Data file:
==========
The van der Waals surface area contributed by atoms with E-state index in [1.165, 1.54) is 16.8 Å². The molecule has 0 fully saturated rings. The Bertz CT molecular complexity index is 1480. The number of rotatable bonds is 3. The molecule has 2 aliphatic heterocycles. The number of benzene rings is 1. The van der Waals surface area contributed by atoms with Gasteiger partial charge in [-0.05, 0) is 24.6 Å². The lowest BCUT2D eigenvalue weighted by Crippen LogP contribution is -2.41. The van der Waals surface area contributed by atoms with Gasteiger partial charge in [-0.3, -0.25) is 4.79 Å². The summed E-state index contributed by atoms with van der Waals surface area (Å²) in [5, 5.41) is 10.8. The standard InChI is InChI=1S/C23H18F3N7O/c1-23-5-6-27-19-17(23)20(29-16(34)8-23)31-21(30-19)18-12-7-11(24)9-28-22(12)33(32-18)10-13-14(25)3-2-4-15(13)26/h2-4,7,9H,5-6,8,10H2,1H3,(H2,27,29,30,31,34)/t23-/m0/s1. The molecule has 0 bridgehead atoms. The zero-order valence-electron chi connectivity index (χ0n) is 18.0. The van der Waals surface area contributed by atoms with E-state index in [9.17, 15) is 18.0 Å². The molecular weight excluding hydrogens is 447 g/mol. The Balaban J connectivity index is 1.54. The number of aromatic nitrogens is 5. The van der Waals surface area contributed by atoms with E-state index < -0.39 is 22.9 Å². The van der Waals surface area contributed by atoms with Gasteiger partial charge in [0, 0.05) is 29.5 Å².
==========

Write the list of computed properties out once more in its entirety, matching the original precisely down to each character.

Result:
The van der Waals surface area contributed by atoms with E-state index in [1.165, 1.54) is 16.8 Å². The molecule has 0 fully saturated rings. The Bertz CT molecular complexity index is 1480. The number of rotatable bonds is 3. The molecule has 2 aliphatic heterocycles. The number of benzene rings is 1. The van der Waals surface area contributed by atoms with Gasteiger partial charge in [-0.05, 0) is 24.6 Å². The lowest BCUT2D eigenvalue weighted by Crippen LogP contribution is -2.41. The van der Waals surface area contributed by atoms with Gasteiger partial charge in [-0.3, -0.25) is 4.79 Å². The summed E-state index contributed by atoms with van der Waals surface area (Å²) in [5, 5.41) is 10.8. The standard InChI is InChI=1S/C23H18F3N7O/c1-23-5-6-27-19-17(23)20(29-16(34)8-23)31-21(30-19)18-12-7-11(24)9-28-22(12)33(32-18)10-13-14(25)3-2-4-15(13)26/h2-4,7,9H,5-6,8,10H2,1H3,(H2,27,29,30,31,34)/t23-/m0/s1. The molecule has 0 bridgehead atoms. The zero-order valence-electron chi connectivity index (χ0n) is 18.0. The van der Waals surface area contributed by atoms with E-state index in [9.17, 15) is 18.0 Å². The molecular weight excluding hydrogens is 447 g/mol. The Balaban J connectivity index is 1.54. The number of aromatic nitrogens is 5. The van der Waals surface area contributed by atoms with E-state index < -0.39 is 22.9 Å². The van der Waals surface area contributed by atoms with Gasteiger partial charge in [0, 0.05) is 29.5 Å².